Extracorporeal membrane oxygenation (ECMO) is a technique for providing life support to patients with severe cardiac and/or pulmonary problems. This was an adaption of conventional cardiopulmonary bypass techniques which require the diversion of blood from a major systemic vessel through a gas exchange device (membrane oxygenator) and back to a major blood vessel. Because the ECMO is a closed system without blood reservoir, it does not require much anticoagulant to prevent embolus formation in the patient. Two types of ECMO are clinically used. The venoarterial (VA) approach has served as the primary mode of cannulation for both cardiac and respiratory failure since the advent of extracorporeal support. Utilizing a central vein for drainage and an artery for return, VA cannulation thus provides direct cardiovascular support. Alternatively, venovenous (VV) cannulation provides a means of extracorporeal support for patients with severe respiratory failure who do not require cardiac support. Utilizing a major vein for blood drainage and a vein for the return of oxygenated blood to the heart, the VV approach, while not directly providing circulatory support, replaces the pulmonary gas exchange and theoretically offers indirect cardiac support without ligation of a major artery. ECMO is currently in wide use by patients with critically traumatic conditions, cardiac failure, or severe respiratory failure. Early application of ECMO may offer survival benefit to carefully selected patients. Appropriate ventilator settings and adjustments during ECMO therapy are crucial in order to avoid ventilator-induced lung injury. Because ECMO therapy is costly, the decisions to apply or not apply the modality and the timing to remove it are important issues to consider regarding the allocation of limited medical resource.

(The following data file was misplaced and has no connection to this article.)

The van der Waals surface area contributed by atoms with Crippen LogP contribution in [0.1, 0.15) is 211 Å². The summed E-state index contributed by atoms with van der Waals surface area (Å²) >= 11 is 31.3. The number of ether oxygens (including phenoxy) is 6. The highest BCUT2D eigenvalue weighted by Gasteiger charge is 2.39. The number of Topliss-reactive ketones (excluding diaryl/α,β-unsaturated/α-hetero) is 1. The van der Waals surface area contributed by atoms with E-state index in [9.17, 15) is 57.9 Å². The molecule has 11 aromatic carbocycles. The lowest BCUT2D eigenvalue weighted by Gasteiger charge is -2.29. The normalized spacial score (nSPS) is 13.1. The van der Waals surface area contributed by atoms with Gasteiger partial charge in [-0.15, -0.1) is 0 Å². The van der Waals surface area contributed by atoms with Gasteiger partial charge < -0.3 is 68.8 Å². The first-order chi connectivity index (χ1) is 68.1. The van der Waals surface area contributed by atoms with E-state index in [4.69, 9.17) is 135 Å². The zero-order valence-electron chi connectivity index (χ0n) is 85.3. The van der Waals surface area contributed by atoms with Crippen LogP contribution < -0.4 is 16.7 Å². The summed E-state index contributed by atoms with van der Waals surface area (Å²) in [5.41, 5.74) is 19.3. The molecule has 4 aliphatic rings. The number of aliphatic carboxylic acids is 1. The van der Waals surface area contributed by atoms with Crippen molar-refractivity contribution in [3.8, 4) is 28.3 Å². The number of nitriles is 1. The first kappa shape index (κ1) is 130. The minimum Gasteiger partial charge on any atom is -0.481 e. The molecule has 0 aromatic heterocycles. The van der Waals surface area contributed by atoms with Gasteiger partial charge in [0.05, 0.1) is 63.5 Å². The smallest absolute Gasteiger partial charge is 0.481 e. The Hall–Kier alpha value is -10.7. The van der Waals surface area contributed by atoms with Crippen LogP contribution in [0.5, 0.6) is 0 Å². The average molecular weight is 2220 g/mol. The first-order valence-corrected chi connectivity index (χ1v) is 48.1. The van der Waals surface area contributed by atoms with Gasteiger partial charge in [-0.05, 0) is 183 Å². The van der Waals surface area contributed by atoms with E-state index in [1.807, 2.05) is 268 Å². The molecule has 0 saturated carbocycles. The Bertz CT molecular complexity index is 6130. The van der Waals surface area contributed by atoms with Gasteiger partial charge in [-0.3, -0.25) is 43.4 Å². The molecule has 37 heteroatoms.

- Veno-venous ECMO VV-ECMO
- Veno-arterial ECMO VA-ECMO
- Extracorporeal life support ECLS
- Extracorporeal membrane oxygenation ECMO